When the cruel verdict was in, when Tsonga danced triumphantly across the Centre Court and Federer forlornly packed his bag, the big question came with an almost indecent haste.

Federer was asked if it felt like the end of an era. No it didn't, not to him. It felt like the end of a great tennis match. "No, I don't feel that way," he said, "because I played too good. It wasn't a shocking second-round loss in straight sets, some stupid match I played. It was a great match I think, from both sides. I really think I played well and I also thought Jo played an amazing match, as good as I've seen him play for a long period of time.

"You have to respect that, you have to understand it. That's why I don't believe I have to look too far ahead. I just have to accept what he did – and not forget that I have played well."

Tsonga was asked if he had felt a strange, strong force of inspiration. "Yes, yes," he said, "there was a lot of it. I felt so good on the court. I was quick. I was just perfect today. All the time I was feeling as though I was in a dream, even at two sets down because I was in a quarter-final with Roger Federer. The stadium was full. It was 6-3, 6-7. I was not ridiculous. I was in my match.

"You don't think to yourself, 'Roger Federer never loses from this position.' You just say that you have to be consistent, keep at your serve – and that's it. Then it comes true. When you are at two sets to one you say, 'OK, I can win another set – and then you are in the fifth set and you feel you can do anything."

Federer insists that he can still pursue the highest goals; he points out that Tsonga, for all his excellence on the Centre Court, was having his day of days, taking huge cuts at the ball and seeing everything work as if in a dream.

It was no reason to believe that an era had ended, he insisted, but the more he said it the more you had to wonder that he may just have been trying to soften the impact of his fall. This, it was impossible not to suspect, was the kind of defeat that makes the greatest of champions wonder quite how much time is left.

Federer loss in numbers

0 The number of times before yesterday that Federer had lost a Grand Slam match after going two sets ahead.

1 Break points created by Roger Federer, who could not get near Jo-Wilfried Tsonga's serve.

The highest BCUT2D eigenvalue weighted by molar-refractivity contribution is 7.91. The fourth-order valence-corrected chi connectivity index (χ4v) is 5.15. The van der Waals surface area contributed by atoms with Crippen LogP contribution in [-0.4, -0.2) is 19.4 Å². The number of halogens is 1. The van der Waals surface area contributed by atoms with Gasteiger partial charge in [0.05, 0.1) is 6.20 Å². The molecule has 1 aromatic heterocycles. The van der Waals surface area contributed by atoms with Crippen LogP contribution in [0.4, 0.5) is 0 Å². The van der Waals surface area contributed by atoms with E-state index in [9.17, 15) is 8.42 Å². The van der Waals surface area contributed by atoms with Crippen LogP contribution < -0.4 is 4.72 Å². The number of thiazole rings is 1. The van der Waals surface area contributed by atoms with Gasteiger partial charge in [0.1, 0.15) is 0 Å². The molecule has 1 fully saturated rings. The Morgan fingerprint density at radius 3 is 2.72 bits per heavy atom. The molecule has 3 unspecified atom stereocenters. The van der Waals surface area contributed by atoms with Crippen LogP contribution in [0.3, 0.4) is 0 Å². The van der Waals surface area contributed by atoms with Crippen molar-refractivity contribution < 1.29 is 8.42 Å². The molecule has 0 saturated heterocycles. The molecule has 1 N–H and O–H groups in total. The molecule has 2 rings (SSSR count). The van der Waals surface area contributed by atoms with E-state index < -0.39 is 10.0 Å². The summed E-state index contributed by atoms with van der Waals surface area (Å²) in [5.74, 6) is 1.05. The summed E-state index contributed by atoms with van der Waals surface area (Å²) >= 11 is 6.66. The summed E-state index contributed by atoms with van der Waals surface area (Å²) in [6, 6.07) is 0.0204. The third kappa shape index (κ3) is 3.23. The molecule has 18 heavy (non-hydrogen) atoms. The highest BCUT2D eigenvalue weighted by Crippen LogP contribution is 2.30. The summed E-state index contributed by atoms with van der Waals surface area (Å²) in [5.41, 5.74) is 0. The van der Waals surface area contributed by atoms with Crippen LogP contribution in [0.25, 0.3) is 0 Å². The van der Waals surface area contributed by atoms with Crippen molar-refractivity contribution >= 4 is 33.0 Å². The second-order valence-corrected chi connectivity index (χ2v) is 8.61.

4 Times Federer had beaten Tsonga in previous meetings. Tsonga had only beaten Federer once before.

6 Consecutive Grand Slam tournaments that Federer hasn't won, dating back to last year's French Open.

9 Years since the last time Federer won no Grand Slams in a season. He has only the US Open left in 2011.

9 Break points created by Tsonga. He converted three of them, one in each of the third, fourth and fifth sets.

18 Aces delivered by the big-serving Tsonga. Federer had 17.

27 Minutes it took for Federer to take the very one-sided first set, which he won 6-3.

63 Winners hit by Tsonga yesterday. Federer managed six fewer, with 57 winners of his own.

121 Average speed, in miles per hour, of Tsonga's first serve. Federer's average was 114 mph.

135 Tsonga's fastest serve, in miles per hour. Federer's best was down at 126mph.

178 Grand Slam matches in which Federer had gone two sets up without losing before today.

There will be a chance to bid for a rare example of the SAS Diary, collated by a former member of the regiment in the aftermath of World War II but only published – in a limited run of just 5,000 – in 2011
charity appealTime is running out to secure your favourite lot as our auction closes at 2pm today
Elton John and David Furnish exchange marriage vows
peopleSinger posts pictures of nuptials throughout the day
File: James Woods attends the 52nd New York Film Festival at Walter Reade Theater on September 27, 2014
peopleActor was tweeting in wake of NYPD police shooting